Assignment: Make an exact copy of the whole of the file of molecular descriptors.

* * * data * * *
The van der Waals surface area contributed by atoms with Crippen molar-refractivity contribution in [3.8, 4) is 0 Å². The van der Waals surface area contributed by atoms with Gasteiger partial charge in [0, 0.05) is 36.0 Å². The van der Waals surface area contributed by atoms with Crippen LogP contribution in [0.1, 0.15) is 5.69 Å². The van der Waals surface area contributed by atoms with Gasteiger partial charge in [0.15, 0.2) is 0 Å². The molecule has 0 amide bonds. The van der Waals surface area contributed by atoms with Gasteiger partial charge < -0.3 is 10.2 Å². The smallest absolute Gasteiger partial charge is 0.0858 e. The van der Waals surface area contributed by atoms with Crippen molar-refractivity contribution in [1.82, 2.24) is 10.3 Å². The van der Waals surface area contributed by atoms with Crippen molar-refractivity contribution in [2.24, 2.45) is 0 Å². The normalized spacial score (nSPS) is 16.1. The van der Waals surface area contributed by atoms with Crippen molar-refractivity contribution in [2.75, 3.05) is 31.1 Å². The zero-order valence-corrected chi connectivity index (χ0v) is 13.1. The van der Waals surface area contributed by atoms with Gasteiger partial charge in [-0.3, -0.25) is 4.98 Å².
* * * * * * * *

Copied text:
The van der Waals surface area contributed by atoms with Crippen molar-refractivity contribution in [3.8, 4) is 0 Å². The van der Waals surface area contributed by atoms with Gasteiger partial charge in [0, 0.05) is 36.0 Å². The van der Waals surface area contributed by atoms with Crippen LogP contribution in [0.1, 0.15) is 5.69 Å². The van der Waals surface area contributed by atoms with Gasteiger partial charge in [0.15, 0.2) is 0 Å². The molecule has 0 amide bonds. The van der Waals surface area contributed by atoms with Gasteiger partial charge < -0.3 is 10.2 Å². The smallest absolute Gasteiger partial charge is 0.0858 e. The van der Waals surface area contributed by atoms with Crippen molar-refractivity contribution in [1.82, 2.24) is 10.3 Å². The van der Waals surface area contributed by atoms with Crippen molar-refractivity contribution in [2.24, 2.45) is 0 Å². The normalized spacial score (nSPS) is 16.1. The van der Waals surface area contributed by atoms with Crippen molar-refractivity contribution in [2.75, 3.05) is 31.1 Å². The zero-order valence-corrected chi connectivity index (χ0v) is 13.1. The van der Waals surface area contributed by atoms with Gasteiger partial charge in [-0.3, -0.25) is 4.98 Å².